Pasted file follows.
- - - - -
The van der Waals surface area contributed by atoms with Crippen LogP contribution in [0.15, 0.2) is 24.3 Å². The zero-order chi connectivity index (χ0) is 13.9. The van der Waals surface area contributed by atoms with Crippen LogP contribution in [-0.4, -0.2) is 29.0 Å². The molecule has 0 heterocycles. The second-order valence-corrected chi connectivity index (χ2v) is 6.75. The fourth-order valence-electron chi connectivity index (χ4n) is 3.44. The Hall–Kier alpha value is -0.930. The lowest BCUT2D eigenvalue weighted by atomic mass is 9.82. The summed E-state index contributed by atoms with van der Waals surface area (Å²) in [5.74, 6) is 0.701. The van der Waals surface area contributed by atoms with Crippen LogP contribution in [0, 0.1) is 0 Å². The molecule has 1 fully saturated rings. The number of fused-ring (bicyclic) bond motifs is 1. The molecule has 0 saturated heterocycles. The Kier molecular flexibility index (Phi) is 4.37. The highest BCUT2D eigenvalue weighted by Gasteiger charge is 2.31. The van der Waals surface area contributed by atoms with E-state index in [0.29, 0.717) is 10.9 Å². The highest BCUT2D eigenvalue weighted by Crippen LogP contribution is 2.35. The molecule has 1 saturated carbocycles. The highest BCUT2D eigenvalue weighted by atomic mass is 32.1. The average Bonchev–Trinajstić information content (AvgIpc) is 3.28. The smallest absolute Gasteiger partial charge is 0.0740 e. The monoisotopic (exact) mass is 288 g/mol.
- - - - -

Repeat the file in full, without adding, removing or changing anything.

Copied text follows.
The van der Waals surface area contributed by atoms with Crippen LogP contribution in [0.15, 0.2) is 24.3 Å². The zero-order chi connectivity index (χ0) is 13.9. The van der Waals surface area contributed by atoms with Crippen LogP contribution in [-0.4, -0.2) is 29.0 Å². The molecule has 0 heterocycles. The second-order valence-corrected chi connectivity index (χ2v) is 6.75. The fourth-order valence-electron chi connectivity index (χ4n) is 3.44. The Hall–Kier alpha value is -0.930. The lowest BCUT2D eigenvalue weighted by atomic mass is 9.82. The summed E-state index contributed by atoms with van der Waals surface area (Å²) in [5.74, 6) is 0.701. The van der Waals surface area contributed by atoms with Crippen LogP contribution in [0, 0.1) is 0 Å². The molecule has 1 fully saturated rings. The number of fused-ring (bicyclic) bond motifs is 1. The molecule has 0 saturated heterocycles. The Kier molecular flexibility index (Phi) is 4.37. The highest BCUT2D eigenvalue weighted by Gasteiger charge is 2.31. The van der Waals surface area contributed by atoms with E-state index in [0.29, 0.717) is 10.9 Å². The highest BCUT2D eigenvalue weighted by Crippen LogP contribution is 2.35. The molecule has 1 saturated carbocycles. The highest BCUT2D eigenvalue weighted by atomic mass is 32.1. The average Bonchev–Trinajstić information content (AvgIpc) is 3.28. The smallest absolute Gasteiger partial charge is 0.0740 e. The monoisotopic (exact) mass is 288 g/mol.